Darwin sought to not only produce a new scientific truth, but also to put an end to polygenism, the current scientific discourse on human origins that gave tacit and at times explicit support for slavery: ‘... when the principle of evolution is generally accepted, as it surely will be before long, the dispute between the monogenists and polygenists will die a silent and unobserved death.’ (Charles Darwin, Descent of Man, p. 235)

Friday, August 5, 2011

The First Weather Forecast, August 1, 1861

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150 years ago, on August 1, 1861, Admiral FitzRoy gave the world its first modern weather forecast as published in The Times.  Robert FitzRoy, who was, of course, the Captain of the HMS Beagle who took Darwin along for the ride and who later led the meteorological department in the Board of Trade (now named the Met Office).  There are many good resources on this and on FitzRoy himself, who was a fascinating figure in many ways.  Despite their many differences, Darwin always wrote fondly of FitzRoy and considered him to have been an excellent Captain despite the general context of Royal Navy's "rum, sodomy, and the lash."  He was prone to mood-swings and Darwin notes that nothing on deck or below escape his attention and reproach, though he was dedicated to his crew and to his goal that none be lost on their five year voyage.  He was a supporter of slavery as a civilizing institution which would fade from the scene as the Africans and their descendents were adopted to civilized life.  This was a common view amongst many of the British aristocracy at the time.  Darwin's Abolitionist sentiments led to their having many arguments over slavery, with FitzRoy banishing Darwin from their quarters for a time.  The rest of the crew would ask their "Philosopher" to not anger their Captain, because he was an even greater task-master the next day.  As also fit a Royal Navy Captain of the time, FitzRoy was so reticent that when the Beagle finally arrived back in England, FitzRoy announced his marriage to his fiancee.  Darwin writes that though they shared a tiny cabin and untold adventures during their five years together, FitzRoy had never mentioned that he was engaged.

Some websites about the first forecast:

The Met Office blog is a good place to start.  Also look at the Met Office's history page as well.

The American Meteorological Society has a article by Randell S. Cerveny "Charles Darwin's Meteorological Observations aboard the HMS Beagle" (2005). 

BBC - 23 Degrees: Helen Czerski's write up is nice and accessible.  She notes that: 
"In the end though, Fitzroy was given the most appropriate recognition possible. When the region that used to be known as Finisterre on the shipping forecast was renamed in 2002, they decided that it would be called Fitzroy. So now, four times a day on longwave radio, Fitzroy's name is broadcast to all shipping in the vicinity of the United Kingdom. Next time you hear "Trafalgar, Fitzroy, Sole, Lundy..." as you fall asleep, think of the man who started the journey towards the weather forecasts we all take for granted today."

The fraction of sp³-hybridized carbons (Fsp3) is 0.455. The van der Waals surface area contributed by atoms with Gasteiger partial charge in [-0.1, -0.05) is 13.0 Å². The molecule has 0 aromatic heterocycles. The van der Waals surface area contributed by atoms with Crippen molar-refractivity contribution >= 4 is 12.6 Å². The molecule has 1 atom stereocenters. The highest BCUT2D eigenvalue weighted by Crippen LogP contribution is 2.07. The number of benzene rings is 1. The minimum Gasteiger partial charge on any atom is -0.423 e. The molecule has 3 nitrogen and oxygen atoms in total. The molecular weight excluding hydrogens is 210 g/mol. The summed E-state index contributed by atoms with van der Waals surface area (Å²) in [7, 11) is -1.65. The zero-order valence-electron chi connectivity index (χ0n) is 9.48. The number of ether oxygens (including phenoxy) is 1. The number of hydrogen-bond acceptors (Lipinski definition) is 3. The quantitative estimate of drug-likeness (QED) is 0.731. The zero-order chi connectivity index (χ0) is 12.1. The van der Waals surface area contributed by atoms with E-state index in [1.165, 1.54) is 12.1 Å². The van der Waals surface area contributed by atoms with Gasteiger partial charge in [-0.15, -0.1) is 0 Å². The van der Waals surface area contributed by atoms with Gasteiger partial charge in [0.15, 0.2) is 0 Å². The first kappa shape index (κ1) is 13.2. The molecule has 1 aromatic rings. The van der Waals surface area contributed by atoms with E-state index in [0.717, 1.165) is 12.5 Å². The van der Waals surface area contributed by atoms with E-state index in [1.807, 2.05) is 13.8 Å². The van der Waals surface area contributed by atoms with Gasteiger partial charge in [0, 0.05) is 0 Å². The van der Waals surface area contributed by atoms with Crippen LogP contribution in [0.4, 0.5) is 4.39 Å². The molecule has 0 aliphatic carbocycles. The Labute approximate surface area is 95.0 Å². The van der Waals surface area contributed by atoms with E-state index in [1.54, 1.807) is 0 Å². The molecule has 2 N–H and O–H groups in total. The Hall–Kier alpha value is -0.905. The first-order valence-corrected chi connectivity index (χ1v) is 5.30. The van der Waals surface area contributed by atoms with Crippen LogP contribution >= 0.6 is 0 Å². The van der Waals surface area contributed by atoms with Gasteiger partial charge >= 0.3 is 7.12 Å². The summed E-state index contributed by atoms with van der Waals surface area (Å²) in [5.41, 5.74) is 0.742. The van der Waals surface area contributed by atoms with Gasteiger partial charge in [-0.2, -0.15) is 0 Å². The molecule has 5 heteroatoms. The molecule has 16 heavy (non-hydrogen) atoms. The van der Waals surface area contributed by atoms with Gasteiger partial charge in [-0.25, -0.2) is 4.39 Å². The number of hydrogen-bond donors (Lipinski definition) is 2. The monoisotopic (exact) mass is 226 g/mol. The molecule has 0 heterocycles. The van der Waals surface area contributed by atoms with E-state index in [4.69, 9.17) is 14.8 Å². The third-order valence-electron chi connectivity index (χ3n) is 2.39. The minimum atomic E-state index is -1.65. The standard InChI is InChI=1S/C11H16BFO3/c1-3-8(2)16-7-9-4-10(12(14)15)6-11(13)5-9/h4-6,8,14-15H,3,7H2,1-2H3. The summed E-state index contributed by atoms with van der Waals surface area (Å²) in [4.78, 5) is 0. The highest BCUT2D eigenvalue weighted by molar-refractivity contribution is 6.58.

FitzRoy's Barometer


BBC News: "Happy Birthday Weather Forecasts" a short report with some vintage images and recordings.

For Fitzroy's own writings, see  John van Wyhe's The Complete Works of Charles Darwin Online remains a premier resource where you will find:  

FitzRoy, R. 1832. Extract of a Letter from Captain Fitz Roy, of H. M. Sloop Beagle, on the subject of the Abrolhos Bank. Journal of the Royal Geographical Society of London 2: 315-316. Text A209

FitzRoy, R. 1836. Sketch of the Surveying Voyages of his Majesty's Ships Adventure and Beagle, 1825-1836. Commanded by Captains P. P. King, P. Stokes, and R. Fitz-Roy, Royal Navy. Journal of the Geological Society of London 6: 311-343. Text Image A73

FitzRoy, R. 1837. Extracts from the Diary of an Attempt to Ascend the River Santa Cruz, in Patagonia, with the boats of his Majesty's sloop Beagle. By Captain Robert Fitz Roy, R.N. Journal of the Royal Geographical Society of London 7: 114-26. Text Image A74

FitzRoy, R. 1837. Notice of the Mountain Aconcagua in Chile. Journal of the Royal Geographical Society of London 7: 143-144. Text A210

FitzRoy, R. 1839. Narrative of the surveying voyages of His Majesty's Ships Adventure and Beagle between the years 1826 and 1836, describing their examination of the southern shores of South America, and the Beagle's circumnavigation of the globe. Proceedings of the second expedition, 1831-36, under the command of Captain Robert Fitz-Roy, R.N. London: Henry Colburn. Text Image PDF F10.2

[FitzRoy, R.] 1839. Narrative of the surveying voyages of His Majesty's Ships Adventure and Beagle between the years 1826 and 1836, describing their examination of the southern shores of South America, and the Beagle's circumnavigation of the globe. Appendix to Volume II. London: Henry Colburn. Text Image PDF F10.2a

These last two sites are also invaluable for understanding Darwin's work, and his working and personal relationship with FitzRoy:

Darwin Correspondence Project

Voyage of the Beagle in Blog format